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  • All round its head and also along the body the skin bears fringed appendages resembling short fronds of sea-weed, a structure which, combined with the extraordinary faculty of assimilating the colour of the body to its surroundings, assists this fish greatly in concealing itself in places which it selects on account of the abundance of prey.
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  • Occasionally crust-blocks resembling "graben" and "horsts" are circumscribed by folds instead of faults; when this is so they have been called respectively "infolded graben" or "overfolded horsts."
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  • Nephelium Longana, the longan tree, also a native of southern China, is cultivated in that country, in the Malay Peninsula, India and Ceylon for its fruit, which is smaller than that of the litchi, being half an inch to an inch in diameter with a nearly smooth yellowishbrown brittle skin, and containing a pulpy aril resembling that of the litchi in flavour.
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  • This beautiful stone, resembling white, grey and cream-coloured marble, is exceedingly useful for building purposes.
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  • Continuing west from the Tigre we have the Parinari, Chambira, and Nucuray, all short lowland streams, resembling the Nanay in character.
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  • The careful study of the development of the synangium of Tmesipteris, which consists of two loculi, and of Psilotum, which consists of three, has shown that their structure can be explained as originating by the septation of a single sporangium resembling that of Lycopodium.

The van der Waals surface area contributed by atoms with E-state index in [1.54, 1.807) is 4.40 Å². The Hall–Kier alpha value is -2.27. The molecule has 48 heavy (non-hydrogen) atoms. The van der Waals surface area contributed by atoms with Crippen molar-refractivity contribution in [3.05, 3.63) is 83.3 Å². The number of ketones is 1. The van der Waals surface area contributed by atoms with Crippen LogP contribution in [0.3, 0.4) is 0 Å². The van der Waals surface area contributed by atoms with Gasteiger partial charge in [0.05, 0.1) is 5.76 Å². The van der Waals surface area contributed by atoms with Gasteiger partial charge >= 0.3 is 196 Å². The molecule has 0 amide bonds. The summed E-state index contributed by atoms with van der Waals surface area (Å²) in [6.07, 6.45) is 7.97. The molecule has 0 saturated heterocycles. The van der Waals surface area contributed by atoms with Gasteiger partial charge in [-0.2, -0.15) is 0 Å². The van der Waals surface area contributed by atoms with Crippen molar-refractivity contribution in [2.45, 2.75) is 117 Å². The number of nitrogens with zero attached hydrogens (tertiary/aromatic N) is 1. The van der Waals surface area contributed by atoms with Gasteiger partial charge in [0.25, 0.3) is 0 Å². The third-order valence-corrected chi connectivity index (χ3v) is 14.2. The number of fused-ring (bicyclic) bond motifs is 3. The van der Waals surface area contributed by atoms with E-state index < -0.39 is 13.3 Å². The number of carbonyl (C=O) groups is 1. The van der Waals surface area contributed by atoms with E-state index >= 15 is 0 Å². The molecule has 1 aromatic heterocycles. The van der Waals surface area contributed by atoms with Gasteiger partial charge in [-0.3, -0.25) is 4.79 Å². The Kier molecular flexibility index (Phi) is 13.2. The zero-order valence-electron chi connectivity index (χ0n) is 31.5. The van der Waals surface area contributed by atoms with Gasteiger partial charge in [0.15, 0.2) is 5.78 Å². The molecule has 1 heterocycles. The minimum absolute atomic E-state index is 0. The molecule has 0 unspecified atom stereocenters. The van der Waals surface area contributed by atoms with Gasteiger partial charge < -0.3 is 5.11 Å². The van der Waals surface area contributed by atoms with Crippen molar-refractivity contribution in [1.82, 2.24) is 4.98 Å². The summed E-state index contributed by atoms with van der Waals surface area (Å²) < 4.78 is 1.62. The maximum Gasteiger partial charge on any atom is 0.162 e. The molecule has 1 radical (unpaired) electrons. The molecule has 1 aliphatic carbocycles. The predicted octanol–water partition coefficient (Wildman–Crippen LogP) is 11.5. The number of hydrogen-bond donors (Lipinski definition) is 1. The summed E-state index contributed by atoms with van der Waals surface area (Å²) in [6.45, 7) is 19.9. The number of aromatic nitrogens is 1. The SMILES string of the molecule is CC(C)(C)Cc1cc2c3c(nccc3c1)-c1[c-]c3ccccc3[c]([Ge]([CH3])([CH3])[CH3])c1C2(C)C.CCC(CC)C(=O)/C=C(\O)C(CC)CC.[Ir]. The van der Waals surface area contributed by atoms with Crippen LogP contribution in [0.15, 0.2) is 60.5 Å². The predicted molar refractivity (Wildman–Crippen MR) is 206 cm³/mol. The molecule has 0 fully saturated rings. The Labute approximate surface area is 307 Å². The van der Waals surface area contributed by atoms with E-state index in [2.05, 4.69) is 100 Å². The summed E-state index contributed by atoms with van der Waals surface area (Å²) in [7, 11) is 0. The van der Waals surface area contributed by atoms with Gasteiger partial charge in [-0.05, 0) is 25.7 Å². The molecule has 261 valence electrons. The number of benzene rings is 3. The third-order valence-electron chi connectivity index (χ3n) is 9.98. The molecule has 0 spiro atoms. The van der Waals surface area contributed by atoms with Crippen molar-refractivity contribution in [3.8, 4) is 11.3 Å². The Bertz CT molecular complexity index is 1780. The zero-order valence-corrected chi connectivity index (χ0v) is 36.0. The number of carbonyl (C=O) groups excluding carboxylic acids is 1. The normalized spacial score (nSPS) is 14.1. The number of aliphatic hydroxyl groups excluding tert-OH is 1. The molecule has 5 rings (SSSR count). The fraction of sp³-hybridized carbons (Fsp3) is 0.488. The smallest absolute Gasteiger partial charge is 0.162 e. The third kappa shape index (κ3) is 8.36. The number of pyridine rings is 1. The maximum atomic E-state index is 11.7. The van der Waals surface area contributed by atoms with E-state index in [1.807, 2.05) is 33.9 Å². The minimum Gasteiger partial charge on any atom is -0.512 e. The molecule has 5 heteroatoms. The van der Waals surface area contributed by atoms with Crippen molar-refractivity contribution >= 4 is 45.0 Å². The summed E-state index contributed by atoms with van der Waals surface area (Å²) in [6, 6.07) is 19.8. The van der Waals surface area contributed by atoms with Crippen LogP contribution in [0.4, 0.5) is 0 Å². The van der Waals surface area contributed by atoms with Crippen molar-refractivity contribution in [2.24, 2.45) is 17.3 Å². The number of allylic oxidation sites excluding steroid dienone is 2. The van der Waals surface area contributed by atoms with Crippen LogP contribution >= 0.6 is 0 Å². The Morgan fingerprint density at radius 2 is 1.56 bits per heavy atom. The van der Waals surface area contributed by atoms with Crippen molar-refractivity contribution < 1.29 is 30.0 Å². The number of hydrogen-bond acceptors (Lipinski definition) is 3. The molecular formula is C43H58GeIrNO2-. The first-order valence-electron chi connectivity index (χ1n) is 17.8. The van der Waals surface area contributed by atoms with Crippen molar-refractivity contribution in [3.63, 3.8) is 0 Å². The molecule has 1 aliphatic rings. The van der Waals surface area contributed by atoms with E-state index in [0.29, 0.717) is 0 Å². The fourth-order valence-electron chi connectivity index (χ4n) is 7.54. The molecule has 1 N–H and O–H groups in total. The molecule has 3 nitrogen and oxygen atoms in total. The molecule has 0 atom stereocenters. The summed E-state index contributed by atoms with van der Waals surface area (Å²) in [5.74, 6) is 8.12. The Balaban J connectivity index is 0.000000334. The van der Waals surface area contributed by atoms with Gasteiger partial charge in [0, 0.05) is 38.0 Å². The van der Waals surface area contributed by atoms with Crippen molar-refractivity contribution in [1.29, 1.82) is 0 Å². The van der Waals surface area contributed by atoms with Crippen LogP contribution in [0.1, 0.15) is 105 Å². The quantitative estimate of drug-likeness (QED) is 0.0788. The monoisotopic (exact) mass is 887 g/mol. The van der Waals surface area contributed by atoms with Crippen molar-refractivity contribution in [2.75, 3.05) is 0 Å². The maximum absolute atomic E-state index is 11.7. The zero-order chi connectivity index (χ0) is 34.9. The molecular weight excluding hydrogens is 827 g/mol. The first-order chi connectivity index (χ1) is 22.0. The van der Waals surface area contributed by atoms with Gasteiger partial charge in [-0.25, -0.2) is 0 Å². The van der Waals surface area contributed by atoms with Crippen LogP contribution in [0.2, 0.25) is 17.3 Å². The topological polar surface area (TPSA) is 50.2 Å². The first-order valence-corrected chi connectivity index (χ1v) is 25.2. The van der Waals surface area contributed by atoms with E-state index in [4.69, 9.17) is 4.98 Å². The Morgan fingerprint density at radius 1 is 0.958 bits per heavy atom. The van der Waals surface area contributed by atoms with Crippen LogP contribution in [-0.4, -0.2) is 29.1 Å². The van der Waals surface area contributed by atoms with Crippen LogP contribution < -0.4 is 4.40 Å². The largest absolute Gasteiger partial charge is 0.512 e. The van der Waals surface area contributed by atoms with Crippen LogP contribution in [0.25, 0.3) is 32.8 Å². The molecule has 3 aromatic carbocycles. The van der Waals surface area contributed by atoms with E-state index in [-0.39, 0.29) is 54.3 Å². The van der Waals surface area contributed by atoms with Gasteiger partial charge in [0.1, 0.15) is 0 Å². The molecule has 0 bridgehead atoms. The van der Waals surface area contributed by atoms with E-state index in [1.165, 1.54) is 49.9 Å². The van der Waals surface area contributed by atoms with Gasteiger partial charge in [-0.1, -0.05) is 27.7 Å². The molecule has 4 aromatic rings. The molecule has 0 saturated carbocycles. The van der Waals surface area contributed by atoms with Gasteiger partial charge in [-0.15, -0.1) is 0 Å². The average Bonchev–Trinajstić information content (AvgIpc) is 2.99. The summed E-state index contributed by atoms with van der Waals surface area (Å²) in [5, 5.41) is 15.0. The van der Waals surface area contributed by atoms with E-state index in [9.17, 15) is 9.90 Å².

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  • The cavities of the large sporangia were sometimes traversed by trabeculae of sterile tissue resembling those found in Isoetes.
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  • Each leaf bears a ligule resembling that of Selaginella in structure and position.
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  • The prothalli, while resembling those of the Polypodiaceae, have points of similarity with those of the preceding groups.
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  • The single genus Loxsoma has a tubular stele in its rhizome, which bears leaves resembling those of some Davallias.
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  • Each has an almost horizontal annulus resembling that of Gleichenia, but the dehiscence is lateral.
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  • He stood aloof from parties and had no rigid principles, but held views closely resembling those of Narbonne.
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  • But in the Netherlands, in western Germany and in northern Italy, countries which had attained a degree of civilization resembling that of France, where the middle and lower classes had grievances and aspirations not very different from those of the French, the effect was profound.
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  • Scholasticism, while reviving philosophy as a handmaid to theology, had metamorphosed its method into one resembling that of its mistress; thus shackling the renascent intellectual 2 As the chief English casuists we may mention Perkins, Hall,.
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  • The normal alcohols containing r to 16 carbon atoms are liquids at the ordinary temperatures; the higher members are crystalline, odourless and tasteless solids, closely resembling the fats in appearance.
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  • At first they acquire a bright and very smooth surface, but this is subsequently replaced by a dull crust, resembling white or yellowish porcelain.
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  • Halophila, Enhalus and Thalassia are submerged maritime plants found on tropical coasts, mainly in the Indian and Pacific oceans; Halophila has an elongated stem rooting at the nodes; Enhalus a short, thick rhizome, clothed with black threads resembling horse-hair, the persistent hard-bast strands of the leaves; Thalassia has a creeping rooting stem with upright branches bearing crowded strap-shaped leaves in two rows.
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  • The natives are Melanesians, resembling their Papuan kinsmen of eastern New Guinea, and are a powerful well-formed race.